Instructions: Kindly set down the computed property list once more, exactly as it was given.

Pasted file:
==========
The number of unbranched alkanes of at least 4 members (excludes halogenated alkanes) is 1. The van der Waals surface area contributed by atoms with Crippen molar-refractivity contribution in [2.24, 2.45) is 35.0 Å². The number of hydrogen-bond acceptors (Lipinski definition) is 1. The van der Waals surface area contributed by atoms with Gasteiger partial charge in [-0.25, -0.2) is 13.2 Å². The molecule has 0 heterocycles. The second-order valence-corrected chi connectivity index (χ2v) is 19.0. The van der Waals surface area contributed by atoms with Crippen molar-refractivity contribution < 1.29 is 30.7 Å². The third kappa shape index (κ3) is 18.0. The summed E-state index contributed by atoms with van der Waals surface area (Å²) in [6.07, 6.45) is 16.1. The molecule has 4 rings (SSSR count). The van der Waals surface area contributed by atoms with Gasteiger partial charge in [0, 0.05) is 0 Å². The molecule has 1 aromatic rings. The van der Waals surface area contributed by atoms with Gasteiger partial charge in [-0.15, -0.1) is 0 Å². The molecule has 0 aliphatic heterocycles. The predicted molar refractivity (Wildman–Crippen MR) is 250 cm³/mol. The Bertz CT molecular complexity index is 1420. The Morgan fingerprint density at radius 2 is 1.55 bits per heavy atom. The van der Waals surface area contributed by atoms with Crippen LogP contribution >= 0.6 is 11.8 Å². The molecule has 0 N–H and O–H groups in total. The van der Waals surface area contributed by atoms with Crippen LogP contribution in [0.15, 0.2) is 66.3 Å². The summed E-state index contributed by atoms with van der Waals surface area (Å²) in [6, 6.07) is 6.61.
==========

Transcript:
The number of unbranched alkanes of at least 4 members (excludes halogenated alkanes) is 1. The van der Waals surface area contributed by atoms with Crippen molar-refractivity contribution in [2.24, 2.45) is 35.0 Å². The number of hydrogen-bond acceptors (Lipinski definition) is 1. The van der Waals surface area contributed by atoms with Gasteiger partial charge in [-0.25, -0.2) is 13.2 Å². The molecule has 0 heterocycles. The second-order valence-corrected chi connectivity index (χ2v) is 19.0. The van der Waals surface area contributed by atoms with Crippen molar-refractivity contribution < 1.29 is 30.7 Å². The third kappa shape index (κ3) is 18.0. The summed E-state index contributed by atoms with van der Waals surface area (Å²) in [6.07, 6.45) is 16.1. The molecule has 4 rings (SSSR count). The van der Waals surface area contributed by atoms with Gasteiger partial charge in [0, 0.05) is 0 Å². The molecule has 1 aromatic rings. The van der Waals surface area contributed by atoms with Gasteiger partial charge in [-0.15, -0.1) is 0 Å². The molecule has 0 aliphatic heterocycles. The predicted molar refractivity (Wildman–Crippen MR) is 250 cm³/mol. The Bertz CT molecular complexity index is 1420. The Morgan fingerprint density at radius 2 is 1.55 bits per heavy atom. The van der Waals surface area contributed by atoms with Crippen LogP contribution >= 0.6 is 11.8 Å². The molecule has 0 N–H and O–H groups in total. The van der Waals surface area contributed by atoms with Crippen LogP contribution in [0.15, 0.2) is 66.3 Å². The summed E-state index contributed by atoms with van der Waals surface area (Å²) in [6, 6.07) is 6.61.